On "Dream With the Fishes," his first feature as writer-director, Finn Taylor wanted a new look that actually hearkens back to an older cinematographic style. "He talked about not liking how clean and nice and almost video-like the new film stocks are, how accurate in reproduction," says director of photography Barry Stone. "He had a hankering for some of the older stocks which distanced the viewer from what he was looking at, that mythologized the image in a sense. We looked at films like 'The Last Detail'--very high-contrast films, not a lot of shadow detail. And we looked at films with Technicolor prints, which he was very keen on."
Though Technicolor has plans to renew its long-lapsed printing process, it was certainly not available to Taylor and Stone during the production of "Dream With the Fishes." "I thought the closest I could come was to introduce a layer of contrast that would bring back the lack of range some of the earlier film stocks had," the cinematographer says.
The film, starring David Arquette and Brad Hunt as two desperate but wildly different San Francisco men who establish a bond over the course of a tumultuous few days, is divided into two distinct narrative and visual chapters. The first half takes place in the city, and is marked by the extremely contrasty and grainy look the filmmakers desired. In the second part, the two friends retreat to the coastal community of Pescadero, and there is a sudden visual shift to a more conventional, low-contrast style.
The look of the movie's first four reels is the result of Stone rethinking the uses of various Eastman Kodak stocks. "I decided to experiment with the interpositive," he says. "Instead of using 5244 [the traditional Kodak interpos stock], I experimented with 5386, which is a regular projection print stock, and 5385, now 5381, a telecine transfer print stock." The same principles were applied to the film's internegative. "Besides 5244, I decided I could use 5272, which is a low-con interneg stock, often used for black and white, to reduce the contrast. We had four combinations--four levels of contrast for different parts of the movie."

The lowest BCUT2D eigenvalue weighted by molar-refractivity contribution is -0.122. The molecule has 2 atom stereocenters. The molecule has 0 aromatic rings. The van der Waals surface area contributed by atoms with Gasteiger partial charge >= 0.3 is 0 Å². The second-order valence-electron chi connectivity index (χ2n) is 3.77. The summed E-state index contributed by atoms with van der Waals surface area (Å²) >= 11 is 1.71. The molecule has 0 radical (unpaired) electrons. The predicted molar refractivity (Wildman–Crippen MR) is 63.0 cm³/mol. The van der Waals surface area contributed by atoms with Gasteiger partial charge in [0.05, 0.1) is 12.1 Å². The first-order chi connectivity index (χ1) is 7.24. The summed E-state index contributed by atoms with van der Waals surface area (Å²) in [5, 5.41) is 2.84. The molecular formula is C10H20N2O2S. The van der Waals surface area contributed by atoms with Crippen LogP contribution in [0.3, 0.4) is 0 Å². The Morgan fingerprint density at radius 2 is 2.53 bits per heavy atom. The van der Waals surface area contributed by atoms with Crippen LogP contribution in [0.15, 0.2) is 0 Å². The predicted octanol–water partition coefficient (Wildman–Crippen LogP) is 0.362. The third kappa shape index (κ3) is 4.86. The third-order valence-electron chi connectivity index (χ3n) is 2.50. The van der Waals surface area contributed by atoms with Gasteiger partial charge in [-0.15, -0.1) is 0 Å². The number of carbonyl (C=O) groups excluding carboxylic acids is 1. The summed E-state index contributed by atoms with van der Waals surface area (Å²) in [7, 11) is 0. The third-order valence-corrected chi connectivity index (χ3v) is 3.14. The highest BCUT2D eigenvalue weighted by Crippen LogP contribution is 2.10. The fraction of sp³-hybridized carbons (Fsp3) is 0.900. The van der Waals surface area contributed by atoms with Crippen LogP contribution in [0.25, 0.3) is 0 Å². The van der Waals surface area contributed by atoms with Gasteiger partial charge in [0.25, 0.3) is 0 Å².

Within the two main sections of "Dream With the Fishes" there are consequently variations. Early scenes involving the Arquette character's voyeuristic activities with binoculars were struck on 5386/5244, while most of the surrounding scenes employed the heavier 5385/5244 combination. An acid trip sequence (talk about retro!) was cross-processed with 7239, a daylight reversal stock.
When the scene shifts to Pescadero, "we tried pre-flashing and post-flashing," says Stone, "but we didn't really need anything, because the other look was so strong. We decided to keep it basically untouched--we just timed it a little bit hot so it was kind of low-contrast."
At the end of the movie, there's a return to the San Francisco setting and to the high-contrast look, but there's a startling further shift when Arquette encounters a woman he's been spying on. "He walks toward her, and we changed to the light look, the regular 5244/44," the DP says. "We did that as an optical, because we had to marry the two interpositives to get a new interneg."
It was while fiddling with this sequence, in fact, that the filmmakers came upon some of the printing techniques that they then backed into the earlier section. Three days before the film's Sundance Film Festival premiere in January, they had a new interpositive struck for the first four reels.
In terms of lighting, Stone, a British-born DP with a Canadian passport and US resident status, says he mostly worked in a conventional manner on "Dream With the Fishes." "I knew I'd be losing a lot of the shadow detail on purpose with this high-con interpositive," he says. "I didn't put specifically more light into the shadow areas, I just overexposed my negative 1/2 to 2/3 of a stop, so I would have more information on the negative." As it was, Stone had a "very small lighting package," relying to a great extent on strategically placed smaller units, especially Dedolights.
Stone, whose other features include "Rude;" "Paris, France;" and the upcoming "Pale Saints," long headed a production company for commercials and industrials, which gave him a wide range of filmmaking experience. "If your main income is as a DP, I think it's very useful to have a broad background," he says. "You can put on your producer's hat and say, 'I'd love to do this crane shot, but I know it's going to cost too much money.'" "Dream With the Fishes" was released in June by Sony Pictures Classics.